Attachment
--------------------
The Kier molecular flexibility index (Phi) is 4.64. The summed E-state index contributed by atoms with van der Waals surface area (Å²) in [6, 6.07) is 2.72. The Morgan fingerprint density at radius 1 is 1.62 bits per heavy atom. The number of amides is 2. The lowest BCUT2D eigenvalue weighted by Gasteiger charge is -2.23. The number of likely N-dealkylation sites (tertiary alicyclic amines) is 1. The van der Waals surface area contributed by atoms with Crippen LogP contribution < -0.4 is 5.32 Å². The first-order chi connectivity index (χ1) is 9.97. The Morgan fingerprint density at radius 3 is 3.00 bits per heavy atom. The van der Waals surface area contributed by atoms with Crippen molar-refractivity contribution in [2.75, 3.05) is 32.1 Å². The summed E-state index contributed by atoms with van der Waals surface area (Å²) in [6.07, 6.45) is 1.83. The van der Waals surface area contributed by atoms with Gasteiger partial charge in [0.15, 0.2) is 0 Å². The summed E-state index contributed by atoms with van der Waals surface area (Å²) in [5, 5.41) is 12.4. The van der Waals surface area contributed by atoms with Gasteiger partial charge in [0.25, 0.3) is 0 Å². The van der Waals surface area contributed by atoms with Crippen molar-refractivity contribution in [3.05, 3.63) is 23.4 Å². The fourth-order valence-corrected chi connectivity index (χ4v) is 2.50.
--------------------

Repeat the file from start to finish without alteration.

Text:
The Kier molecular flexibility index (Phi) is 4.64. The summed E-state index contributed by atoms with van der Waals surface area (Å²) in [6, 6.07) is 2.72. The Morgan fingerprint density at radius 1 is 1.62 bits per heavy atom. The number of amides is 2. The lowest BCUT2D eigenvalue weighted by Gasteiger charge is -2.23. The number of likely N-dealkylation sites (tertiary alicyclic amines) is 1. The van der Waals surface area contributed by atoms with Crippen LogP contribution < -0.4 is 5.32 Å². The first-order chi connectivity index (χ1) is 9.97. The Morgan fingerprint density at radius 3 is 3.00 bits per heavy atom. The van der Waals surface area contributed by atoms with Crippen molar-refractivity contribution in [2.75, 3.05) is 32.1 Å². The summed E-state index contributed by atoms with van der Waals surface area (Å²) in [6.07, 6.45) is 1.83. The van der Waals surface area contributed by atoms with Gasteiger partial charge in [0.15, 0.2) is 0 Å². The summed E-state index contributed by atoms with van der Waals surface area (Å²) in [5, 5.41) is 12.4. The van der Waals surface area contributed by atoms with Gasteiger partial charge in [0.25, 0.3) is 0 Å². The van der Waals surface area contributed by atoms with Crippen molar-refractivity contribution in [3.05, 3.63) is 23.4 Å². The fourth-order valence-corrected chi connectivity index (χ4v) is 2.50.